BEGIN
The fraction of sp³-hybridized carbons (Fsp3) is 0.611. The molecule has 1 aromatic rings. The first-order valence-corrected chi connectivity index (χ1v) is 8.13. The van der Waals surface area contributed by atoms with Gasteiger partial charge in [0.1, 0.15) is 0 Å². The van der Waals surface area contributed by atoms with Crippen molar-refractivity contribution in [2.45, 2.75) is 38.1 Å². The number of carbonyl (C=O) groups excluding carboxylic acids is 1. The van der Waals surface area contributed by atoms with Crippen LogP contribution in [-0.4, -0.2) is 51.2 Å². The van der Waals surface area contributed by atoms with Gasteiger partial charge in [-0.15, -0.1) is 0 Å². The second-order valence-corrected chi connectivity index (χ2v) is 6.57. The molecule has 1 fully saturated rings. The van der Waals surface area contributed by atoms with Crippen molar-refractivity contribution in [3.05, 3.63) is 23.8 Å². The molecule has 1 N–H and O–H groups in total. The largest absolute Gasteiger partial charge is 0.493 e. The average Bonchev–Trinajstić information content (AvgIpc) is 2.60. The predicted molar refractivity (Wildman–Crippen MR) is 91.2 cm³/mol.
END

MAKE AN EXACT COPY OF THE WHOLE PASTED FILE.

The fraction of sp³-hybridized carbons (Fsp3) is 0.611. The molecule has 1 aromatic rings. The first-order valence-corrected chi connectivity index (χ1v) is 8.13. The van der Waals surface area contributed by atoms with Gasteiger partial charge in [0.1, 0.15) is 0 Å². The van der Waals surface area contributed by atoms with Crippen molar-refractivity contribution in [2.45, 2.75) is 38.1 Å². The number of carbonyl (C=O) groups excluding carboxylic acids is 1. The van der Waals surface area contributed by atoms with Crippen LogP contribution in [-0.4, -0.2) is 51.2 Å². The van der Waals surface area contributed by atoms with Gasteiger partial charge in [-0.15, -0.1) is 0 Å². The second-order valence-corrected chi connectivity index (χ2v) is 6.57. The molecule has 1 fully saturated rings. The van der Waals surface area contributed by atoms with Crippen molar-refractivity contribution in [3.05, 3.63) is 23.8 Å². The molecule has 1 N–H and O–H groups in total. The largest absolute Gasteiger partial charge is 0.493 e. The average Bonchev–Trinajstić information content (AvgIpc) is 2.60. The predicted molar refractivity (Wildman–Crippen MR) is 91.2 cm³/mol.